Budongo Conservation Field Station-Questions

March 15, 2024
News Journeys Uganda

The Budongo Conservation Field Station (BCFS), formerly known as the Budongo Forest Project, has been actively involved in the sustainable management of the Budongo Forest Reserve since its establishment in 1990 by Dr. Vernon Reynolds. This remarkable conservation initiative is nestled within the lush Ugandan rainforest, covering over 100,000 acres. The Budongo Forest is situated northwest of the capital city of Kampala, en route to Murchison Falls National Park. It graces the escarpment northeast of Lake Albert. The forest is home to approximately 600–700 chimpanzees (Pan troglodytes schweinfurthii). The BCFS aims to study and conserve these local chimpanzee populations, building on research that began in the 1960s.

Research and Conservation:

The BCFS combines cutting-edge research with practical on-ground actions to protect the chimpanzee community.

Notable achievements include uncovering the threats posed by snares to juvenile chimps and sighting an albino infant chimpanzee in the Sonso area.

Get Involved:

To learn more about their work, visit the Budongo Conservation Field Station website.

If you’re passionate about conservation, consider getting in touch with them.

 Frequently asked questions (FAQs)

Any visitor to Budongo Conservation Field Station would have asked multiple questions and received several replies in order to get clarification.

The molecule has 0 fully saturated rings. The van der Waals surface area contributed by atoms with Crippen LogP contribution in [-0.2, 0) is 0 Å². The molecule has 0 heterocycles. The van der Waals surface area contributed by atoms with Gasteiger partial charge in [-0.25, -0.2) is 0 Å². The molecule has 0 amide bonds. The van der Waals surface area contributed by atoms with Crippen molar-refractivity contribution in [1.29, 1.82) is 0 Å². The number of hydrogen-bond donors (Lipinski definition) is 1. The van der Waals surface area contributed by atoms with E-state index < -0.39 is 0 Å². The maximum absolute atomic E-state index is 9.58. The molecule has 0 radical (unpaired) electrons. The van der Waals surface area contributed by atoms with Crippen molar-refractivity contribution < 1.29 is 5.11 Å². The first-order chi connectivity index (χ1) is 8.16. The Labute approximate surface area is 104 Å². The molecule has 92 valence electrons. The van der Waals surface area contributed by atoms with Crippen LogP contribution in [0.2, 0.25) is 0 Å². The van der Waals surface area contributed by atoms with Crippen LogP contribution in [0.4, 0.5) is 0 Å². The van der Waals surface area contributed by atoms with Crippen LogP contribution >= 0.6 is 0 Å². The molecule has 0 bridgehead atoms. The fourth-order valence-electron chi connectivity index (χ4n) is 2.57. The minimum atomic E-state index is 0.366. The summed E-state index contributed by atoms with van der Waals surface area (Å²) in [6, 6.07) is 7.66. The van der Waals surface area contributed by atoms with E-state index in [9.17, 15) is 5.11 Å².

Sample questions and their responses about Budongo Conservation Forest Station.

1. To whom should I address my inquiries?

For enquiries, contact:

David Eryenyu

Field Director

Budongo Conservation Field Station

PO Box 362

Masindi

Uganda

Email:

eryenyudave@gmail.com

Tel: +256 (0)775 212526/ +256 (0)757 399 174

2. Do you welcome guests and/or volunteers?

At the field station, only specific types of visitors or volunteers are welcome. Please email geoffre.muhanguzi@gmail.com to reach the Field Station Manager for additional information.

3. Do you welcome visitors?

The research station, Budongo Conservation Field Station, is closed to visitors. On the other hand, those who are interested in travelling are invited to the Budongo Eco-lodge at Kaniyo Pabidi (for monitoring chimpanzees), Busingiro, and the Royal Mile for bird watching; all of these locations are part of Budongo Forest and are designated for tourism. Visitors can get in touch with the National Forestry Authority offices in Masindi Town or Nyabyeya Forestry College.

4. Which licences will I require to work at BCFS as a researcher?

It is recommended that those wishing to do research with BCFS apply for research permissions from the Uganda National Council for Science and Technology (UNCST). Furthermore, depending on the species of interest, clearance from the Uganda Wildlife Authority (UWA) or the National Forestry Authority (NFA), as well as from any other pertinent ethical committees that may be deemed appropriate, may be required.

5. How big is BCFS, and what is the population density there?